Opened in May 2022, Bibo Park, the main botanical and biotechnological garden on the Spanish island of Ibiza, focuses on the preservation of local plant species, including endangered ones which are endemic to the island and others in the Pitiusas archipelago, such as Formentera and other nearby minor islands. The park also highlights the practical applications of plants in sustainable technologies.
One of the pieces of equipment on view is an algae-based photobioreactor near the park’s entrance. In the device, a series of tubes cultivates algae that can be used in everything from power generation to carbon sequestration. Other notable instruments are those developed by the Barcelona-based company Bioo, especially their batteries and generators which are powered entirely by soil. These new technologies are found side-by-side with reproductions of much older ones, such as the Phoenician beehives which are mostly built out of rock. Modern reproductions of these are used to provide Bibo’s own honey.
In addition to these practical biotech applications, you can also find more particular plant machines. The so-called “world’s first vegetable piano” can be played freely when visiting the park. Due to humans’ natural bioelectric field, touching a plant such as a succulent causes it to change its own field in response. The piano takes advantage of this as its “keys” are topped with live succulents, when touching their green leaves (it doesn’t work with any part of the plant that’s dead), the plants’ reactions activate an electric circuit that then plays a corresponding note.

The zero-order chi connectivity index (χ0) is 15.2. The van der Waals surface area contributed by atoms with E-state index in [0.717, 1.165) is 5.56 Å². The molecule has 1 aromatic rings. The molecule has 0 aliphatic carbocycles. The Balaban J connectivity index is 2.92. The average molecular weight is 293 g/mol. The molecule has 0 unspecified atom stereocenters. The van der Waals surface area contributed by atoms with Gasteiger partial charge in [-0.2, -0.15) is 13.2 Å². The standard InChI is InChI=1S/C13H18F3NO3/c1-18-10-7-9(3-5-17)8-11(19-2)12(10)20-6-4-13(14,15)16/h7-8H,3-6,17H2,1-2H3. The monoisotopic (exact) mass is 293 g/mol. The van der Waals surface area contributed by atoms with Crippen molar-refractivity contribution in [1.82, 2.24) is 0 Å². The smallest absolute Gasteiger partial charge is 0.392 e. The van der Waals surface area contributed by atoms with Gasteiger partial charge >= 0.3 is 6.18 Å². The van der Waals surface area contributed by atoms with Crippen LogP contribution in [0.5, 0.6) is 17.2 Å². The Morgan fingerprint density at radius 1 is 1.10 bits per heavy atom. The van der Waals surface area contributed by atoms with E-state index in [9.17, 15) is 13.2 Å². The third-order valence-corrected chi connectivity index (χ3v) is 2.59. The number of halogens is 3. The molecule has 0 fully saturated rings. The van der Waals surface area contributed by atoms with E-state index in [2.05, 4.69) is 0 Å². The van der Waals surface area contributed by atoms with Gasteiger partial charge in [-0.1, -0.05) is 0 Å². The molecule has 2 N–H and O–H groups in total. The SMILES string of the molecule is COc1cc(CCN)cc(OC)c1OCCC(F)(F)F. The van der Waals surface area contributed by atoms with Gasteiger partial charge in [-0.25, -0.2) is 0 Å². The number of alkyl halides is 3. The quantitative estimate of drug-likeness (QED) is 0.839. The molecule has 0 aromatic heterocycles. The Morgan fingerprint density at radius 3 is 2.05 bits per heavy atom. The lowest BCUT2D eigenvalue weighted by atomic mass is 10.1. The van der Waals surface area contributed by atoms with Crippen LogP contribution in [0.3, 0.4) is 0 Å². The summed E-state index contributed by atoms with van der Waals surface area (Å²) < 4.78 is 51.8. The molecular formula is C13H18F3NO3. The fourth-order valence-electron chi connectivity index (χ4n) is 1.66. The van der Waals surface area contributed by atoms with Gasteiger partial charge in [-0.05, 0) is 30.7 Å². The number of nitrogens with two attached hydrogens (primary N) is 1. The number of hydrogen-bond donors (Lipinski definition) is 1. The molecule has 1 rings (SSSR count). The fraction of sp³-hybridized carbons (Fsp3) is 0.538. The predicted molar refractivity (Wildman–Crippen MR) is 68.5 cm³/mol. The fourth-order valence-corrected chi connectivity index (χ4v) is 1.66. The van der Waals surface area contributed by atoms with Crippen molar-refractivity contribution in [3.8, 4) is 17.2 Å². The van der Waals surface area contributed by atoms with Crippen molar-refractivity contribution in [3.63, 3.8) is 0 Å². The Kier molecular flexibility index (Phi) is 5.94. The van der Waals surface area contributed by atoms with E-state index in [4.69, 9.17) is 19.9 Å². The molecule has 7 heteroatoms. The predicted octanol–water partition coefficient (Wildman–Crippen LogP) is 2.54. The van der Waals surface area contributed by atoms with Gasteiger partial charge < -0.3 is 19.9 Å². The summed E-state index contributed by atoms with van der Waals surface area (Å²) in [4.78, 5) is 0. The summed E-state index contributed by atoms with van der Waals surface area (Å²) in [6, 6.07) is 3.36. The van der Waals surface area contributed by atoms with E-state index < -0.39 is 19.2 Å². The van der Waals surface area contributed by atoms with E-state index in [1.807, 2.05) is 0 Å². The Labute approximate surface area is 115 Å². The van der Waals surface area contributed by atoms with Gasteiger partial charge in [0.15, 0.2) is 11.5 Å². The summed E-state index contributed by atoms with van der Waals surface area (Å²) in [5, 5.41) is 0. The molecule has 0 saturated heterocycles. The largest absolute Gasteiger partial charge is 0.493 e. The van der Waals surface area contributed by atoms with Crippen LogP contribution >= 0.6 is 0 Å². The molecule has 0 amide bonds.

Bibo Park also highlights the plight of the Pitiusan sargantana, a lizard that is the only vertebrate native to the islands. The sargantana is well-known for its coloring variation, which changes between different islands as well as some of the larger ones. As an example, the north Ibizan sargantana has different coloring from one in the south, but both are shades of brown.
On the other hand, the lizards from Formentera or S’Espartar are green and blue. Already in decline due to habitat disturbances and the introduction of domestic animals on the islands, the sargantanas’ population has continued to decline in recent decades due to the introduction of a snake from the Spanish mainland. For the snakes, the lizards are easy prey since they have no natural defenses against the invasive reptiles. The park even sells snake traps to help support the endangered lizards.
Know Before You Go
Entry for non-residents ages 13 and above is 16€ per person. Children aged 7-12 pay 9€, and those younger go in for free (up to 3 children). Pricing for residents and large parties is available online.
In addition to the guided visits, Bibo Park offers events, also found on their website. Entry to the park will also allow access to the Ibizaloe aloe vera plantation, its sister project found 5km northwest.